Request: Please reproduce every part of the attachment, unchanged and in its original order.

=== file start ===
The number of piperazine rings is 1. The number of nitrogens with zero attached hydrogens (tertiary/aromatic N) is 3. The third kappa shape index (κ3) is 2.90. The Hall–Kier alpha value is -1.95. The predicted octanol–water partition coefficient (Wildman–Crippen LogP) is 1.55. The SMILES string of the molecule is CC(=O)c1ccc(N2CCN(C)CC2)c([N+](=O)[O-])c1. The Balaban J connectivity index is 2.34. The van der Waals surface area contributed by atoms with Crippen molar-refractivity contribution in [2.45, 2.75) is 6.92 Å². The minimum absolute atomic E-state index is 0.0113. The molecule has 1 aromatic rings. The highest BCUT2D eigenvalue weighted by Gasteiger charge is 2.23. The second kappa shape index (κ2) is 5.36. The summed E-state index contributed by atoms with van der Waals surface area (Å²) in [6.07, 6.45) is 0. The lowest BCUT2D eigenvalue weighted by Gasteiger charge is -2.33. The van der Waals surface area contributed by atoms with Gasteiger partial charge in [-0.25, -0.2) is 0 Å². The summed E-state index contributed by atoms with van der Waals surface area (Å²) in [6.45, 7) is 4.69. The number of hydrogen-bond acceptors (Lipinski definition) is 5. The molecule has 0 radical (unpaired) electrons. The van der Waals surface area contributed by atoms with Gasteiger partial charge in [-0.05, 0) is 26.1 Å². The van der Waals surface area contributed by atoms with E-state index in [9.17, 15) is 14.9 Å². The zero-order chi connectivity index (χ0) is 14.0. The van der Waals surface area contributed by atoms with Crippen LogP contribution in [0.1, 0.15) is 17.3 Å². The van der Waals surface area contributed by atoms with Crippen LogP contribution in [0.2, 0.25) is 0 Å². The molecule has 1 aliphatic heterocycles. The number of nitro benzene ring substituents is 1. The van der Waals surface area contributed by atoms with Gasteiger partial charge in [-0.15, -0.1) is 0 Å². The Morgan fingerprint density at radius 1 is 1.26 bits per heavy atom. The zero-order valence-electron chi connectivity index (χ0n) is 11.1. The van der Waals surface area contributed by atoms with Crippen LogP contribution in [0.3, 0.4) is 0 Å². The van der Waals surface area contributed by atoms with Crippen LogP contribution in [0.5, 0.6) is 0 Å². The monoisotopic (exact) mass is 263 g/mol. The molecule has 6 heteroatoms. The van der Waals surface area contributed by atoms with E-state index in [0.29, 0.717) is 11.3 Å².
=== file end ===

The number of piperazine rings is 1. The number of nitrogens with zero attached hydrogens (tertiary/aromatic N) is 3. The third kappa shape index (κ3) is 2.90. The Hall–Kier alpha value is -1.95. The predicted octanol–water partition coefficient (Wildman–Crippen LogP) is 1.55. The SMILES string of the molecule is CC(=O)c1ccc(N2CCN(C)CC2)c([N+](=O)[O-])c1. The Balaban J connectivity index is 2.34. The van der Waals surface area contributed by atoms with Crippen molar-refractivity contribution in [2.45, 2.75) is 6.92 Å². The minimum absolute atomic E-state index is 0.0113. The molecule has 1 aromatic rings. The highest BCUT2D eigenvalue weighted by Gasteiger charge is 2.23. The second kappa shape index (κ2) is 5.36. The summed E-state index contributed by atoms with van der Waals surface area (Å²) in [6.07, 6.45) is 0. The lowest BCUT2D eigenvalue weighted by Gasteiger charge is -2.33. The van der Waals surface area contributed by atoms with Gasteiger partial charge in [-0.25, -0.2) is 0 Å². The summed E-state index contributed by atoms with van der Waals surface area (Å²) in [6.45, 7) is 4.69. The number of hydrogen-bond acceptors (Lipinski definition) is 5. The molecule has 0 radical (unpaired) electrons. The van der Waals surface area contributed by atoms with Gasteiger partial charge in [-0.05, 0) is 26.1 Å². The van der Waals surface area contributed by atoms with E-state index in [9.17, 15) is 14.9 Å². The zero-order chi connectivity index (χ0) is 14.0. The van der Waals surface area contributed by atoms with Crippen LogP contribution in [0.1, 0.15) is 17.3 Å². The van der Waals surface area contributed by atoms with Crippen LogP contribution in [0.2, 0.25) is 0 Å². The molecule has 1 aliphatic heterocycles. The number of nitro benzene ring substituents is 1. The van der Waals surface area contributed by atoms with Gasteiger partial charge in [-0.15, -0.1) is 0 Å². The Morgan fingerprint density at radius 1 is 1.26 bits per heavy atom. The zero-order valence-electron chi connectivity index (χ0n) is 11.1. The van der Waals surface area contributed by atoms with Crippen LogP contribution in [0.3, 0.4) is 0 Å². The van der Waals surface area contributed by atoms with Crippen LogP contribution in [0.5, 0.6) is 0 Å². The monoisotopic (exact) mass is 263 g/mol. The molecule has 6 heteroatoms. The van der Waals surface area contributed by atoms with E-state index in [0.29, 0.717) is 11.3 Å².